Ceramic vs. porcelain - What is the difference?
The major difference between porcelain tile and ceramic tile is how it's made. Both tiles are made from a clay mixture that's fired in a kiln, but porcelain tile is made from more refined clay and it's fired at higher temperatures. This makes it denser and more durable than ceramic tile.
Ceramic tile is usually created by mixing a base of clay with different types of minerals and water. A stoneware clay body will be fired at around 1,800-2,000°F and have water absorption between 0.5%-3.0%, with some even as high as 20%!
Porcelain tile on the other hand is made out of a mixture of clay, sand, and feldspar. Feldspar is a naturally occurring mineral in granite. The sand strengthens the mixture, while the feldspar melts, fusing together all the materials making the tile denser than a standard ceramic tile, thus stronger (30% stronger than granite!) and more stain resistant. Porcelain tile will be fired at a temperature up to 2,300°F. The higher firing temperature will drive out more water, and with the feldspar melting to form a low-order glass, the tile will be far more impervious. The American standards as set by the TCNA (Tile Council of North America) for a porcelain product is that it must absorb less than or equal to 0.5% of water.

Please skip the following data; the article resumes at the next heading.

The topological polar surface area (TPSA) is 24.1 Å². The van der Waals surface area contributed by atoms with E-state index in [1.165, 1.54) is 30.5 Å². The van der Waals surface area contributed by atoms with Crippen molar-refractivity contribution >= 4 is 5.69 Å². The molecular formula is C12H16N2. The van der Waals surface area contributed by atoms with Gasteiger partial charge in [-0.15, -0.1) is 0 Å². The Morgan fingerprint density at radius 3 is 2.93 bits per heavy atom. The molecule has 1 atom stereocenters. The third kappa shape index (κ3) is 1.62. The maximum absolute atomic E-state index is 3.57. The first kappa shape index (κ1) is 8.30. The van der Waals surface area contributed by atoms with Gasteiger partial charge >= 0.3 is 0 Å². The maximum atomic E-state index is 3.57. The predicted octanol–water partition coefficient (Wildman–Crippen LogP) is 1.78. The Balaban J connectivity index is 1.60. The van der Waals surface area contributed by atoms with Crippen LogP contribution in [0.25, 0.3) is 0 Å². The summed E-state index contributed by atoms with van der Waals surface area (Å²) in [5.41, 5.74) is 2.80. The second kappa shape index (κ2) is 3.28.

The difference is in the body.
- Both can have a ceramic glaze, the difference is in the body. There are both un-glazed and glazed porcelains.
- The PEI rating is for the hardness of the glaze or surface of the tile not whether it is porcelain or ceramic.
- The tile industry traditionally has described porcelain tile as being a practically impervious form of ceramic tile, meaning that the tile will absorb equal to or less than 0.5% of water.
What are the benefits of porcelain body tile?
- Greater body strength of the tile and less likely to crack.
- Freeze/thaw resistance - makes porcelain a great choice for outdoor use.
- With porcelain body tile there is less expansion and contraction of the floor.